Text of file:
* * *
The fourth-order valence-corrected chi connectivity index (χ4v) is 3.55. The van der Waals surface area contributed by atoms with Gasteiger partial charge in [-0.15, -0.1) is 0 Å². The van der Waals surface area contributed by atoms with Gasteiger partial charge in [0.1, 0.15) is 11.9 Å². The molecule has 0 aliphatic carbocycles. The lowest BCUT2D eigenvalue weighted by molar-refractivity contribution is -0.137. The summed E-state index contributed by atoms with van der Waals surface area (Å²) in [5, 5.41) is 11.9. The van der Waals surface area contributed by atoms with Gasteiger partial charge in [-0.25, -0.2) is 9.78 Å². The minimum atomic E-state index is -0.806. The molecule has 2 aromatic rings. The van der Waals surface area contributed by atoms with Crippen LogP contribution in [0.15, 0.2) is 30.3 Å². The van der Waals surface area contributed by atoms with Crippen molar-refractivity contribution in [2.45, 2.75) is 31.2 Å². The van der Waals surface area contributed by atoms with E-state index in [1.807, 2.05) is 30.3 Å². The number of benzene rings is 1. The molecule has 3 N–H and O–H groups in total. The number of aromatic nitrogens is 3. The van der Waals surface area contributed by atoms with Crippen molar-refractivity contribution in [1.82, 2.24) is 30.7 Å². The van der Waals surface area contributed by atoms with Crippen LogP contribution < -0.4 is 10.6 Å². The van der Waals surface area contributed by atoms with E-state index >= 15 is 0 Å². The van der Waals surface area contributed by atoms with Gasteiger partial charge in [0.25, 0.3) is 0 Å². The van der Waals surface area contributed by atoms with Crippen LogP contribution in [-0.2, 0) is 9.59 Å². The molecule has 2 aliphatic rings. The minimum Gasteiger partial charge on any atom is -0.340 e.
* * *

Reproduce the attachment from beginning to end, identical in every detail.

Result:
The fourth-order valence-corrected chi connectivity index (χ4v) is 3.55. The van der Waals surface area contributed by atoms with Gasteiger partial charge in [-0.15, -0.1) is 0 Å². The van der Waals surface area contributed by atoms with Gasteiger partial charge in [0.1, 0.15) is 11.9 Å². The molecule has 0 aliphatic carbocycles. The lowest BCUT2D eigenvalue weighted by molar-refractivity contribution is -0.137. The summed E-state index contributed by atoms with van der Waals surface area (Å²) in [5, 5.41) is 11.9. The van der Waals surface area contributed by atoms with Gasteiger partial charge in [-0.25, -0.2) is 9.78 Å². The minimum atomic E-state index is -0.806. The molecule has 2 aromatic rings. The van der Waals surface area contributed by atoms with Crippen LogP contribution in [0.15, 0.2) is 30.3 Å². The van der Waals surface area contributed by atoms with Crippen molar-refractivity contribution in [2.45, 2.75) is 31.2 Å². The van der Waals surface area contributed by atoms with E-state index in [1.807, 2.05) is 30.3 Å². The number of benzene rings is 1. The molecule has 3 N–H and O–H groups in total. The number of aromatic nitrogens is 3. The van der Waals surface area contributed by atoms with Crippen molar-refractivity contribution in [1.82, 2.24) is 30.7 Å². The van der Waals surface area contributed by atoms with Crippen LogP contribution < -0.4 is 10.6 Å². The van der Waals surface area contributed by atoms with E-state index >= 15 is 0 Å². The van der Waals surface area contributed by atoms with Gasteiger partial charge in [0.25, 0.3) is 0 Å². The van der Waals surface area contributed by atoms with Crippen LogP contribution in [-0.2, 0) is 9.59 Å². The molecule has 2 aliphatic rings. The minimum Gasteiger partial charge on any atom is -0.340 e.